Over 9 month, the Better Buildings Initiative had done so well in eliciting preliminary commitments that in December, President Obama boosted funding to $4 billion over two years. These commitments now include nearly $2 billion in financing support from nearly 60 property owners (corporations, hospitals, financial institutions, cities and states, colleges and universities) representing nearly 1.6 billion square feet. It also includes another $2 billion to retrofit all Federal buildings through the use of Energy Savings Performance Contracts, at no cost to taxpayers. (Performance-based contracts rely on long-term energy savings to pay for up-front costs; in essence, energy service companies and utilities conduct energy upgrades and guarantee savings from the improvements.)

And, even better in this polarized age, the Obama initiative is supported by the U.S. Chamber of Commerce because it generates jobs and “increases our energy security”. In fact, President Clinton and U.S. Chamber of Commerce president and CEO Thomas J. Donohue joined President Obama at the December announcement.

Justice for All: Climate Change and the Energy Economy

Trumka closed his speech by stating that the AFL-CIO is ready to lead “honest, constructive dialogue between workers and their communities and environmental advocates, between investors and companies can forge pathways to fair and politically sustainable change.” Doing this, he said, means working together with others “to shape a process for how we are going to address climate risk by putting America back to work, how we are going to build a smart grid and retool our vehicle fleet, catch up with our foreign competitors on high speed rail and wind and solar, retrofit coal plants and commercial buildings and modernize industry, how we are going to help communities prosper when coal plants and mines are closed, how we are going to create jobs for out of work construction workers—jobs that build America’s competitiveness, while we turn our nation’s economic future in a low carbon emissions direction.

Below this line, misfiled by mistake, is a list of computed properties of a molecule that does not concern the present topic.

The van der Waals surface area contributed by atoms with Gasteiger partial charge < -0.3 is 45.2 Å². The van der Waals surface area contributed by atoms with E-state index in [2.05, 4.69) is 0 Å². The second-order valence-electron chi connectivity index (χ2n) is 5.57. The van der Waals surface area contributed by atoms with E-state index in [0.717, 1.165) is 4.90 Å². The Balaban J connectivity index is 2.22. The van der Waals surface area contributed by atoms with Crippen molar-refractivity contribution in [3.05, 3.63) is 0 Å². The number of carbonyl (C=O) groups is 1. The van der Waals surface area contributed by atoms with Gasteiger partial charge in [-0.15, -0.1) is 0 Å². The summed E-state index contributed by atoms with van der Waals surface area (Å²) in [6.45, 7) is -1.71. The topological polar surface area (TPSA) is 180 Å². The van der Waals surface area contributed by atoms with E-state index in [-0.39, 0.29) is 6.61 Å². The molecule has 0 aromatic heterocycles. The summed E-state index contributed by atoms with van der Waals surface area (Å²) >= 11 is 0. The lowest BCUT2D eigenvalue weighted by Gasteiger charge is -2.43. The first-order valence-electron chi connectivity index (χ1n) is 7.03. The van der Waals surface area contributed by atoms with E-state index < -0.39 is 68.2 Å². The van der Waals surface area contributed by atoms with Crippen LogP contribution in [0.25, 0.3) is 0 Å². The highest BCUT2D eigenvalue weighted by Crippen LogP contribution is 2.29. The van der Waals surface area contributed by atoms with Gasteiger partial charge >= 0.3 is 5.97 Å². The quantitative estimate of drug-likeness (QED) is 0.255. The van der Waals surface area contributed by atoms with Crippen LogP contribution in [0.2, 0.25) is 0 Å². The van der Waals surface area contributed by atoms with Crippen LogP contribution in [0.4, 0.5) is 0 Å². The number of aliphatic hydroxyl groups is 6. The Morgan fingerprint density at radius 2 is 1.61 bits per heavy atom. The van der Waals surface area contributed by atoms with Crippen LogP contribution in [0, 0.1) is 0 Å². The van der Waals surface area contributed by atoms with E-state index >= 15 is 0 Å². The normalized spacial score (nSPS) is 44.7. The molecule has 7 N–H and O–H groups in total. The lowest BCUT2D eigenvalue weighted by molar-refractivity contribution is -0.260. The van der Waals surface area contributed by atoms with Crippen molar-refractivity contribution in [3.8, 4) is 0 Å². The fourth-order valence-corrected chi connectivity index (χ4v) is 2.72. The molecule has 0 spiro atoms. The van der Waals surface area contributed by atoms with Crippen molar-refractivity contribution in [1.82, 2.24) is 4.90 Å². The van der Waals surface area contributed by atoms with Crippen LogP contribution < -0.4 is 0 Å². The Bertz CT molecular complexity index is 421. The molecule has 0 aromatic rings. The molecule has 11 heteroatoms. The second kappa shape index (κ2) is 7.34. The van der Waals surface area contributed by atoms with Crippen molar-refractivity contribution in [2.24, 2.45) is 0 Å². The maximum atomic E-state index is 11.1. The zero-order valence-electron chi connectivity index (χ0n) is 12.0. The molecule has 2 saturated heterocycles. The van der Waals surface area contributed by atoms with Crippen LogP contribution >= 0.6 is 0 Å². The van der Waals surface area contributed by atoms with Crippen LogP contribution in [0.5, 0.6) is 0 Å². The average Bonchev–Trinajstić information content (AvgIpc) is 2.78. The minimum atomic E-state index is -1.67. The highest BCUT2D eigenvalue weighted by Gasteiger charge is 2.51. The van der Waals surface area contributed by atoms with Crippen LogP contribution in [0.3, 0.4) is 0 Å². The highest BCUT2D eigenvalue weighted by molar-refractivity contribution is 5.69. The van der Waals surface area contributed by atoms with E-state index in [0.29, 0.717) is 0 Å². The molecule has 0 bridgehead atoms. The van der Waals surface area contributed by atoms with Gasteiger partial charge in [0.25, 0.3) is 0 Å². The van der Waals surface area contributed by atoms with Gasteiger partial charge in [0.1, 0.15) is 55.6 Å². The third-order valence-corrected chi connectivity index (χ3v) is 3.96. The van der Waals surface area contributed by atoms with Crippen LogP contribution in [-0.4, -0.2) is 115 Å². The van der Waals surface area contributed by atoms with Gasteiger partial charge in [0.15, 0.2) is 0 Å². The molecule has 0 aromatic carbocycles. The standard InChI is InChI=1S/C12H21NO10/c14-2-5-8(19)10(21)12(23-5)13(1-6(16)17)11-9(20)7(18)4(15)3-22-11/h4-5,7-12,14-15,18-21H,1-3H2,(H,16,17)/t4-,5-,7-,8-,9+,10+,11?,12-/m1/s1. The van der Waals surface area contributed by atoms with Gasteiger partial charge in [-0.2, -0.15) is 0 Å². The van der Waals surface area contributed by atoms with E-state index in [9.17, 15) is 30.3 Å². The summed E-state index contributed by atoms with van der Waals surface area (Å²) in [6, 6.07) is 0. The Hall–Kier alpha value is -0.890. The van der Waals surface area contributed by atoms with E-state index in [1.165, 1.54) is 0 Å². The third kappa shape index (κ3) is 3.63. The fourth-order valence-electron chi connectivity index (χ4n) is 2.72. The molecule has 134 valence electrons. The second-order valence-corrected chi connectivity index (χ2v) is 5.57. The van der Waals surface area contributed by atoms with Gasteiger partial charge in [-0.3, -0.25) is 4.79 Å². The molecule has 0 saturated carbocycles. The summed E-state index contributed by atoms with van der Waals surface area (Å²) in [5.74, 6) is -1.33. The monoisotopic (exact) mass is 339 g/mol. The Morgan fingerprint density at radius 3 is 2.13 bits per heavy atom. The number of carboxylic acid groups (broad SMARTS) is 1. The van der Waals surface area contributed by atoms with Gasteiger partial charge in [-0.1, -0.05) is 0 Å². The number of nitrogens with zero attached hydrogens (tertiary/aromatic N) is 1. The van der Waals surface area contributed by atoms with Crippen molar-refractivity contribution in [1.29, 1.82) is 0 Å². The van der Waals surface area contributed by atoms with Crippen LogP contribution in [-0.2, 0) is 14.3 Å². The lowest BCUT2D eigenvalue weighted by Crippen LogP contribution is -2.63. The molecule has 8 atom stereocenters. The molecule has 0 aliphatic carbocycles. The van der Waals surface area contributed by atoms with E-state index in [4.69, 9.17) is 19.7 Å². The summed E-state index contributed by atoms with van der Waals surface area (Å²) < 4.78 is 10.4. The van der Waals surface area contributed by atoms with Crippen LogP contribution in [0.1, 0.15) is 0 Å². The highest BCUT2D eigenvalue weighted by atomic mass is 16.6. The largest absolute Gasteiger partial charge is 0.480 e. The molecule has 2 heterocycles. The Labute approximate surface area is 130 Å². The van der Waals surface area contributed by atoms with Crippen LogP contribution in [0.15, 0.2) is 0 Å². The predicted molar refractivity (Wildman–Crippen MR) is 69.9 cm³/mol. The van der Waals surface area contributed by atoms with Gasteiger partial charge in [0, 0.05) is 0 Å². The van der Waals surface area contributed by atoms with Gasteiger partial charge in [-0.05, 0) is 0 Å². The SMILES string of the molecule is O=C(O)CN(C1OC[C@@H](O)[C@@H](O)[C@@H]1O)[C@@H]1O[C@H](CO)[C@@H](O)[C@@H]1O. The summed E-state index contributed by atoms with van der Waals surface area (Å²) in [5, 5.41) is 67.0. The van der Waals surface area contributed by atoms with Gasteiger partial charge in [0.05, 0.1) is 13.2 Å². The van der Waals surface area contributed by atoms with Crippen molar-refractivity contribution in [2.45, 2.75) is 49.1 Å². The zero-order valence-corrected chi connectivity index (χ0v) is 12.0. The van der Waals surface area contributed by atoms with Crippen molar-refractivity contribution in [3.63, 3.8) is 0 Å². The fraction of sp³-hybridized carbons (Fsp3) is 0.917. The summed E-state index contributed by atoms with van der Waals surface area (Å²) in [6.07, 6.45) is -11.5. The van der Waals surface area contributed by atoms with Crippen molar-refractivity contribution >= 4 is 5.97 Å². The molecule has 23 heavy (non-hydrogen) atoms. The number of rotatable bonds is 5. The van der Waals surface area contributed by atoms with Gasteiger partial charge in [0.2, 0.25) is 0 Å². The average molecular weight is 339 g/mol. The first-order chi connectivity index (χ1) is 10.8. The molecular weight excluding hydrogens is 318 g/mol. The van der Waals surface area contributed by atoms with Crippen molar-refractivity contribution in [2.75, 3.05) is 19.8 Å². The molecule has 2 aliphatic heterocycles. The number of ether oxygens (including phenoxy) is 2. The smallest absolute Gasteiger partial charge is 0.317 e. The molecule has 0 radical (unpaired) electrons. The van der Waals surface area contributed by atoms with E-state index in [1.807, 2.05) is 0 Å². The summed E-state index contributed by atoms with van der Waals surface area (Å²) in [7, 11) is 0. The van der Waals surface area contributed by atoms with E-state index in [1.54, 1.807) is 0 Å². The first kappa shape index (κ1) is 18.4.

And so I am closing with a proposal that all of us sit down together on the basis that we live on one planet, and that we share a common humanity that requires respect for each others’ families and communities.

In particular we need dialogue between environmentalists and workers and communities about the future of coal. About what the global labor movement calls a Just Transition to a low carbon emissions economy. And the AFL-CIO is ready to host that dialogue.

Addressing climate risk is the path to a competitive, profitable future for investors, but the path is only open if it is a path to an economy that works for the 99% who seek good jobs, economic security and healthy communities—not just in New York, but in Nemacolin, and in countries around the world, from Australia to Poland to South Africa to China, countries that face the same issues and share the same climate with you and me.

I think Dr. King would agree. The question is, do we—and what shall we do to act?

[1] Click on “Investor Summit Webcast Part Two (Afternoon)”; Trumka begins his speech about 14 minutes into the the session.

[2] I dislike sectoral distinctions, because I think they’re artificial, misleading (as my old friend Barry Stein writes), and in this day and age, a vehicle for absolving all organizations of their civic duty. Until we have a better vocabulary – and that day is coming soon, I think, to describe the convergence of organizational types and values – I’ll use these terms, reluctantly.